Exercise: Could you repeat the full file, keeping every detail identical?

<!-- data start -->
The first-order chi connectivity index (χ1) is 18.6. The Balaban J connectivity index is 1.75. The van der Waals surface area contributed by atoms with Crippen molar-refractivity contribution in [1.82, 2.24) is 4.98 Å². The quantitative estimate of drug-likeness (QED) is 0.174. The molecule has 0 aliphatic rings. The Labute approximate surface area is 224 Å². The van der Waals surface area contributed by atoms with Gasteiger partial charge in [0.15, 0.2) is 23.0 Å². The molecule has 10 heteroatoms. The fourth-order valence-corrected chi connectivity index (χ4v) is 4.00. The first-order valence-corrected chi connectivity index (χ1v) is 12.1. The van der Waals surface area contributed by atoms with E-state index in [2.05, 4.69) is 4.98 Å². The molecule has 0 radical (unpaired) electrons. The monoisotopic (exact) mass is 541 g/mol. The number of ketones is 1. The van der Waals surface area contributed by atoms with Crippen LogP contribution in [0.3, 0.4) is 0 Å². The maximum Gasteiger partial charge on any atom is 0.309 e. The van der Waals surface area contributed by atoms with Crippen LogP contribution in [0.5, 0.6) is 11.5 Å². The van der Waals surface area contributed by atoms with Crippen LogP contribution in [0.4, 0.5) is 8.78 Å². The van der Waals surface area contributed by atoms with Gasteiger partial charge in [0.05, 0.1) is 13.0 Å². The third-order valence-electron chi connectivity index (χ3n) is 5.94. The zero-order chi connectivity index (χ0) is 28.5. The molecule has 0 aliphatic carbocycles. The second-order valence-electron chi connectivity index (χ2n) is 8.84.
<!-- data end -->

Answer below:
The first-order chi connectivity index (χ1) is 18.6. The Balaban J connectivity index is 1.75. The van der Waals surface area contributed by atoms with Crippen molar-refractivity contribution in [1.82, 2.24) is 4.98 Å². The quantitative estimate of drug-likeness (QED) is 0.174. The molecule has 0 aliphatic rings. The Labute approximate surface area is 224 Å². The van der Waals surface area contributed by atoms with Gasteiger partial charge in [0.15, 0.2) is 23.0 Å². The molecule has 10 heteroatoms. The fourth-order valence-corrected chi connectivity index (χ4v) is 4.00. The first-order valence-corrected chi connectivity index (χ1v) is 12.1. The van der Waals surface area contributed by atoms with E-state index in [2.05, 4.69) is 4.98 Å². The molecule has 0 radical (unpaired) electrons. The monoisotopic (exact) mass is 541 g/mol. The number of ketones is 1. The van der Waals surface area contributed by atoms with Crippen LogP contribution in [0.3, 0.4) is 0 Å². The maximum Gasteiger partial charge on any atom is 0.309 e. The van der Waals surface area contributed by atoms with Crippen LogP contribution in [0.5, 0.6) is 11.5 Å². The van der Waals surface area contributed by atoms with Crippen LogP contribution in [0.4, 0.5) is 8.78 Å². The van der Waals surface area contributed by atoms with Gasteiger partial charge in [0.05, 0.1) is 13.0 Å². The third-order valence-electron chi connectivity index (χ3n) is 5.94. The zero-order chi connectivity index (χ0) is 28.5. The molecule has 0 aliphatic carbocycles. The second-order valence-electron chi connectivity index (χ2n) is 8.84.